Exploring the Virgin Islands

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St. Thomas beach in US Virgin Islands

Beach in St Thomas, Virgin Islands

The United States Virgin Islands are a group of islands East of Puerto Rico and comprising part of the Virgin Islands archipelago. There are three main islands – Saint John, Saint Croix and Saint Thomas -surrounded by smaller and minor islands. Whilst they are not technically part of the US proper, they are governed by the United States and as such travelling to them is the same as visiting any of the US states – if you’re a US citizen it’s essentially the same as taking a domestic flight. This also means that they use US Dollars and English (albeit with a local dialect) is the official language, making them generally relatively accessible Caribbean islands for English speakers and US citizens in particular.

St. Croix

Caribbean Sea

Caribbean Sea

St. Croix is the largest and most southerly of the three main islands US Virgin Islands. It is also fairly heavily populated with much of the island, especially the south western area where the airport and harbour are located, built up. The North and Eastern tip of the island are more mountainous and less populated. There are several protected historic and wildlife areas on the island including the Salt River Bay National Park on the North of the island, Christiansted National Historic Site and Sandy Point National Wildlife Refuge.

Things to do

  • St. Croix is a popular scuba diving and snorkelling destination, with one of the largest living reefs in the Caribbean and five wrecks in close proximity to each other.
  • The Christiansted National Historic Site preserves five historic colonial buildings from the Dutch settlement on St. Croix including Fort Christiansvaern, two churches, a warehouse and the customs house.
  • Like the Christiansted National Historic Site, the Whim Plantation Museum is a monument to the days when St Croix was a prosperous centre of Caribbean trade and production. Ruined sugar mills and Scottish steam engines dot this sugar plantation with a beautifully restored house at its centre.
  • Seafood is, predictably, prominent on the menu in St. Croix and the island is rich with excellent restaurants with marina and beach views as well as those more hard-to-find establishments. In April, St. Croix restaurants celebrate the “A Taste of St Croix” event where they showcase the best the islands cuisine has to offer.
  • St. Croix is host to a variety of festivals throughout the year including the Crucian Christmas Festival (late Dec – early Jan) and the Agricultural and Food Fair (February). There is also a monthly “Sunset Jazz” festival and a Mardi Croix and dog parade the Saturday before Mardi Gras each year.

St. Thomas

Petersborg Peninsula, St Thomas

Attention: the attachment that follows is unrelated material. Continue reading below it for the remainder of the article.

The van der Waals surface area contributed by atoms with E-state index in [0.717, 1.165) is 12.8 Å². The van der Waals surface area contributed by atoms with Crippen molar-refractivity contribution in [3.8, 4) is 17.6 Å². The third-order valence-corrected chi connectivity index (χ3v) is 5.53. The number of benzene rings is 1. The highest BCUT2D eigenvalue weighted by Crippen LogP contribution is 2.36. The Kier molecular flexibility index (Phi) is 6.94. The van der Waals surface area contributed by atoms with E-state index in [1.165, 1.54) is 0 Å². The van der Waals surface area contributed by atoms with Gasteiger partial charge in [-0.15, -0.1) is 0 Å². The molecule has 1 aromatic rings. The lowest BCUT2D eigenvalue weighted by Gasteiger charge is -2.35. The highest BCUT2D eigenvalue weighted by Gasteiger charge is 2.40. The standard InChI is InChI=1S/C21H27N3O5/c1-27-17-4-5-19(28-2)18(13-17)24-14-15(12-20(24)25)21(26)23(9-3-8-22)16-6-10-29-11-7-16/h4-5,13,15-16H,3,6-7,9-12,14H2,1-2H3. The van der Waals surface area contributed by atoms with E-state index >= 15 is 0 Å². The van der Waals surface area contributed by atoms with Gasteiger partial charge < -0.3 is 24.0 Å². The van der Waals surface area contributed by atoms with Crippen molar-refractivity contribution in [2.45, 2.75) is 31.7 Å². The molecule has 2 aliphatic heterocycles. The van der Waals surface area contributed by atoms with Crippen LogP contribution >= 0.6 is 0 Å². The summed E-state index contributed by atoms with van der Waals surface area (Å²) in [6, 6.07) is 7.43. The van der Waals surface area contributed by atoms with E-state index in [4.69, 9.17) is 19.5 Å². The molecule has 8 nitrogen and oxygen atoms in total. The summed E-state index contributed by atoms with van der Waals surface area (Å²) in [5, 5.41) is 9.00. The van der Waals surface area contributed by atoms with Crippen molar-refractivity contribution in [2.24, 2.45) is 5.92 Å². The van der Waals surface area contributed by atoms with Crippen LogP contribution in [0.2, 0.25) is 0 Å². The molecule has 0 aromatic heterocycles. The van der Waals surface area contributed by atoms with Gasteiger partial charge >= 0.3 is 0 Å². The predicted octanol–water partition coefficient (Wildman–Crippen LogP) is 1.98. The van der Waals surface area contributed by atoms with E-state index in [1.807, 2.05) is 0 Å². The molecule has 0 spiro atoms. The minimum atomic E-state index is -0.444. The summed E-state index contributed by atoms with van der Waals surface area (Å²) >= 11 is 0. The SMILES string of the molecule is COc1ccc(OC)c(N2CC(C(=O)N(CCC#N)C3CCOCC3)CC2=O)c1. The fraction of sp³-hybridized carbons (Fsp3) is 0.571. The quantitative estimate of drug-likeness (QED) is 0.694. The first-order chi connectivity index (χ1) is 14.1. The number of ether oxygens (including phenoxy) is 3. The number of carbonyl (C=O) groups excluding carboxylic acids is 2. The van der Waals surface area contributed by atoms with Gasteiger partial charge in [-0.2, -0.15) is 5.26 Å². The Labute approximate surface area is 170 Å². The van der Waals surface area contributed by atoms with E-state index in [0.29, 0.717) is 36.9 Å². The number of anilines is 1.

Petersborg Peninsula, St Thomas

Saint Thomas is the second largest of the US Virgin Islands and home to over 48% of the USVI population. Similarly to St. Croix, the main island is relatively urbanised and has two main cities, Charlotte Amalie and Red Hook. It is considered the most cosmopolitan of the three main islands although it is also possesses several smaller, lightly or completely unpopulated satellite islands.

Things to do

  • Shopping is probably high on the agenda for visitors to St. Thomas, with no direct duty or tax on purchases and an abundance of stores, boutiques and kiosks.
  • A skyride takes you to Paradise Point, 700 feet above sea level and boasting excellent views of the island.
  • Blackbeard’s Castle is a watchtower built to protect Charlotte Amalie’s harbour and is located at the highest point on Government Hill. Originally named Skytsborg Tower by the Danes, it was renamed after the infamous English Pirate, Edward Teach aka Blackbeard who supposedly used it himself at some point during his career.
  • Magens Bay is one of the more popular beaches on St. Thomas, boasting nearly ¾ mile of white sandy beach sheltered by a deep bay.

St. John

Reef Bay beach

Reef Bay beach

Saint John is the least populated of the three main United States Virgin Islands, with less than 3,000 inhabitants. Likewise, it is lightly developed with over 60% of the island reserved as an untouched national park. There’s no airport on St. John and so the most direct way to get there is to fly in to St. Thomas and take a boat across. It’s well worth the trip though, as the most beautiful of the islands and a real escape.

Things to do

  • St. John has a wealth of beautiful and secluded beaches all around the island. Practically the entire coastline is a network of bays offering sheltered, calm water skirted by soft white sand beaches. Perhaps the best of them is Trunk Bay which has won a host of honours and awards as one of the best beaches in the world.
  • The Reef Bay Trail through the national park rewards hikers with a descent through shady forests containing sugar estate ruins as well as remarkable ancient petroglyph rock carvings.
  • The Annaberg Sugar Plantation Ruins, located in the National Park, take you back to when St. John was part of the booming sugar trade, with ruins of the magnificent windmill and cultural demonstrations.

This article was written by Simply Caribe for the HomeAway blog. Simply Caribe specialises in holiday rentals in the Caribbean islands.

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Guest AuthorExploring the Virgin Islands

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